Malicious programs and unauthorized downloads cannot always be avoided.  Therefore, it is best that each organization arm their wireless devices with prevention and detection software that will help curb malicious attacks of this nature.  A wide range of products now exist in the marketplace for this purpose.  These products simply expand the security that is already built into each device.

The most typical security features of prevention and detection software include: user authentication alternatives, firewalls, virus detection, spam controls, memory and contents erasure, encryption, intrusion detection, VPN, and others.

7) Deactivate Compromised Devices

If a wireless device is lost or stolen, disabling service, locking it, or completely erasing its contents can be achieved remotely.  Always be sure to contact the wireless carrier in the event of a lost or stolen device.  To help avoid excessive charges from the wireless carrier in the event of a stolen phone, it is adviseable to obtain a police report that outlines the nature of the incident.

Some handheld units such as the Blackberry, have the ability to lock or erase its contents remotely through a built-in mechanism.  This action is triggered typically through the receipt of a message containing a pre-registered activation code.  A company policy should be established that informs users of procedures for handling and reporting lost or stolen organization-owned devices.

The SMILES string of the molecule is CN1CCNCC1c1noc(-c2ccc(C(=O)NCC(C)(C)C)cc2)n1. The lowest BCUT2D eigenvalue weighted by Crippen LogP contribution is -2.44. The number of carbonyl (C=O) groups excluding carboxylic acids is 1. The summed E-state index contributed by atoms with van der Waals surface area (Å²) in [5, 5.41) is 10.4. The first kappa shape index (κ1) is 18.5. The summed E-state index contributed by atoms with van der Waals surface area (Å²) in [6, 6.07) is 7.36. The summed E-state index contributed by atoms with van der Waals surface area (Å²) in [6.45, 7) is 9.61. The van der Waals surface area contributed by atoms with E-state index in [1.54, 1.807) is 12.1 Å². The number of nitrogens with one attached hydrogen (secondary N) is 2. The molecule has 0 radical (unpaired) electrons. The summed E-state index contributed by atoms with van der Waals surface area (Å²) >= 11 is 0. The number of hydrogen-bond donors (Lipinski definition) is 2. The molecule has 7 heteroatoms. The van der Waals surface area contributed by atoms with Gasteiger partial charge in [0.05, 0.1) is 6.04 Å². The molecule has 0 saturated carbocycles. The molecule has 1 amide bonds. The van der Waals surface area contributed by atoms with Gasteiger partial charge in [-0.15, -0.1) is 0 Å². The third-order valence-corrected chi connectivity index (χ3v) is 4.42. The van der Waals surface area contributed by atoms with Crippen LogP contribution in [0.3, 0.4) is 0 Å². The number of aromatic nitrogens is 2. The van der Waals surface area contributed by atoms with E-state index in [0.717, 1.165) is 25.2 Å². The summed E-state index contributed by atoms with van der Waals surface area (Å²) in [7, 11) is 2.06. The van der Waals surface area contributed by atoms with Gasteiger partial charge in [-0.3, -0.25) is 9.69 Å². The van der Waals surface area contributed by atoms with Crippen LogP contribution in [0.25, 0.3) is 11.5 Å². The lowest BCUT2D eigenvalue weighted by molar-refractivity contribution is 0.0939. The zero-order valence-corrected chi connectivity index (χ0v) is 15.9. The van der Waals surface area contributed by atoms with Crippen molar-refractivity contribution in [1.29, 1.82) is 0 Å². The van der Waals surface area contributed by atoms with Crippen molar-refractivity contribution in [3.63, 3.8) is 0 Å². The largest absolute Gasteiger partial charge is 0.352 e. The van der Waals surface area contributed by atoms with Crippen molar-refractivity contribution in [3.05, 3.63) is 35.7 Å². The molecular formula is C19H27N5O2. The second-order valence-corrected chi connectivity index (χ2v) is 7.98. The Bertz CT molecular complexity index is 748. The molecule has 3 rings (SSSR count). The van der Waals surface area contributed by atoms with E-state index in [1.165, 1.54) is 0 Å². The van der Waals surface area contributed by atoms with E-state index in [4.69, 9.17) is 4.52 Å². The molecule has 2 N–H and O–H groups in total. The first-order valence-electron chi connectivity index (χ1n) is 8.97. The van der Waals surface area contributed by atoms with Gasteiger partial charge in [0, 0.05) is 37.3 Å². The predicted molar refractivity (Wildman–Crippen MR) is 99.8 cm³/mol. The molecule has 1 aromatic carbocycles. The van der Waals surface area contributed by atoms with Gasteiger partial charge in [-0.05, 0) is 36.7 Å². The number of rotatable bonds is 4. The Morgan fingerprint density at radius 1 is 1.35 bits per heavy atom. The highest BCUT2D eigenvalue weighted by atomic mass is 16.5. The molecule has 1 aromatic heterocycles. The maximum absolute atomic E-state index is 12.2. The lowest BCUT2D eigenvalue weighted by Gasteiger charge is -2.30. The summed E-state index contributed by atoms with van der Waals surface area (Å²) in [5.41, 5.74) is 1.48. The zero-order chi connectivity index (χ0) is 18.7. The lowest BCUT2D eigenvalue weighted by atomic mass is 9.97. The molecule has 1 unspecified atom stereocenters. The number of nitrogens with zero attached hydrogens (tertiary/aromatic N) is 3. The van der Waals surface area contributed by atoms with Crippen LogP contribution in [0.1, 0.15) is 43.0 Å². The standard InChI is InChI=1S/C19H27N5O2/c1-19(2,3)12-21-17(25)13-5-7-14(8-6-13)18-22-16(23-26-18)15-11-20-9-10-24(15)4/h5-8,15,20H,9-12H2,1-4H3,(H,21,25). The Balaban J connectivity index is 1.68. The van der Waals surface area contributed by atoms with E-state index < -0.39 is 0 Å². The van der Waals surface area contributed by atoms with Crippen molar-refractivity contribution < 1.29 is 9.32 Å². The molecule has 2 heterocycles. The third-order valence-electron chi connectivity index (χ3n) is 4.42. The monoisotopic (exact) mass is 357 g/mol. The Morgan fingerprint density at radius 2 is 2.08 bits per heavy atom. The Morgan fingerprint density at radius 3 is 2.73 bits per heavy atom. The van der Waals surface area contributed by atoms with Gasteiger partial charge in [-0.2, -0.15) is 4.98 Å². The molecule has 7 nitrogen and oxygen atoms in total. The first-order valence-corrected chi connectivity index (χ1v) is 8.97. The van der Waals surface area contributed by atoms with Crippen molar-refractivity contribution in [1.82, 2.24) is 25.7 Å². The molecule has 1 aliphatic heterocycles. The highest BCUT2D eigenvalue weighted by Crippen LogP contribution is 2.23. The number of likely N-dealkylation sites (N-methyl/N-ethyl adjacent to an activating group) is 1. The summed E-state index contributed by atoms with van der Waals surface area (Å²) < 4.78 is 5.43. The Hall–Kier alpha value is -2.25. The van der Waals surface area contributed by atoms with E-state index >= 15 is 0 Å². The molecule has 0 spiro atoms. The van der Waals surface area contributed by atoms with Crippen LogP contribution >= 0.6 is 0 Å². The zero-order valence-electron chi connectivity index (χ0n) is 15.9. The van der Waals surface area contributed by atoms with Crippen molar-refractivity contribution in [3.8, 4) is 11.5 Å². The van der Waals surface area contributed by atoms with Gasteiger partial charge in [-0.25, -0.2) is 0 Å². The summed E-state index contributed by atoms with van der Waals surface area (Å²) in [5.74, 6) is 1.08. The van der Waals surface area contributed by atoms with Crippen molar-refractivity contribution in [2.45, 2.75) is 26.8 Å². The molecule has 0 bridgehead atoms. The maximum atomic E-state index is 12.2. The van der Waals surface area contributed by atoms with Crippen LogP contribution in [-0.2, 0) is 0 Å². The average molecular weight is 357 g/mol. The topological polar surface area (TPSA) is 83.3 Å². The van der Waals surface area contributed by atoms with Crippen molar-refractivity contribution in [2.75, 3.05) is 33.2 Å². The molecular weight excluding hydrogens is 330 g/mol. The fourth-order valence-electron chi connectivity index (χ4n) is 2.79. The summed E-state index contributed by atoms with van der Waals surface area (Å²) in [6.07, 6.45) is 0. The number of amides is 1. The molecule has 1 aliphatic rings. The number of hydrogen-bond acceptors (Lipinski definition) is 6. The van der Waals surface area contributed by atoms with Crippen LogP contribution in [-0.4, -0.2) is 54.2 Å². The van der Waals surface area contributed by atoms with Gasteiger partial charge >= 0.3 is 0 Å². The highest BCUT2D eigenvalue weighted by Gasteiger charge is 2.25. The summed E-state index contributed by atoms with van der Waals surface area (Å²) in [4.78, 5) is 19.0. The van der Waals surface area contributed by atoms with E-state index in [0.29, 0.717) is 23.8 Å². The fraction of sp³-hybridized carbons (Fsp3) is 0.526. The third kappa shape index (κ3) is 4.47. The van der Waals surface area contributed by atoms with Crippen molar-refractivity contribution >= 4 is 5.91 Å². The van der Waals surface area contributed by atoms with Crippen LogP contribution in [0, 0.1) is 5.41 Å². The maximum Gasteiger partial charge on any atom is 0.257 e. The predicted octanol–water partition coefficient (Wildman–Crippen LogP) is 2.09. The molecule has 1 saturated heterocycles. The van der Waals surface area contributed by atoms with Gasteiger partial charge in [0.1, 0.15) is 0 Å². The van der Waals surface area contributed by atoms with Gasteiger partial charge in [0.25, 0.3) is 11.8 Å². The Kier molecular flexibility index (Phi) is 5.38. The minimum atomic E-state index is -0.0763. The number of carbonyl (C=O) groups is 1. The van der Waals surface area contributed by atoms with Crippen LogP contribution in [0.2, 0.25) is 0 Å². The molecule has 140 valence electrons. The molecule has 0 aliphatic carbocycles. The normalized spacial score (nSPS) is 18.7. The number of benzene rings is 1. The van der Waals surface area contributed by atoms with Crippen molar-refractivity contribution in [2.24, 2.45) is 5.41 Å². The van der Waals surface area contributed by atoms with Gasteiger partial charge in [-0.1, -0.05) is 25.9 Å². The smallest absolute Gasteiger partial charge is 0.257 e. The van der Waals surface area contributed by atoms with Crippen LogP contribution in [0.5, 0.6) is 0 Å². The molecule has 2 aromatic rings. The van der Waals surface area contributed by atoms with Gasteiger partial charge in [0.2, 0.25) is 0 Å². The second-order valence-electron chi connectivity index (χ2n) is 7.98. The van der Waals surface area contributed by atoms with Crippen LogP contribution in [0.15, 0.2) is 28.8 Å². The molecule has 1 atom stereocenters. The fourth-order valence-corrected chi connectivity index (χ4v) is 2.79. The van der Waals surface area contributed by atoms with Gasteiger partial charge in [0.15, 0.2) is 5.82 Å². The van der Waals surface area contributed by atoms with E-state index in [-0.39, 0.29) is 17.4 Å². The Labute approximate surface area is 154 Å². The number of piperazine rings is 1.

8)  Establish a Written Wireless Security Policy

All organizations should provide users with a written wireless security policy.  This policy defines the rules, principles, and practices for which the organization treats all of its wireless resources.  The policy should outline stated restrictions for personal use of the devices, such as limits on storage of personal information like music, photos, contacts, etc.

In short, the wireless security policy should reflect the organization’s views on security and its intent on keeping organizational data safe and secure.  The success of such a policy lies on its quality, implementation and enforcement.  A weak policy that is never enforced is not much better than no policy at all.  Consult a qualified telecom consultant for help in constructing an effective wireless policy.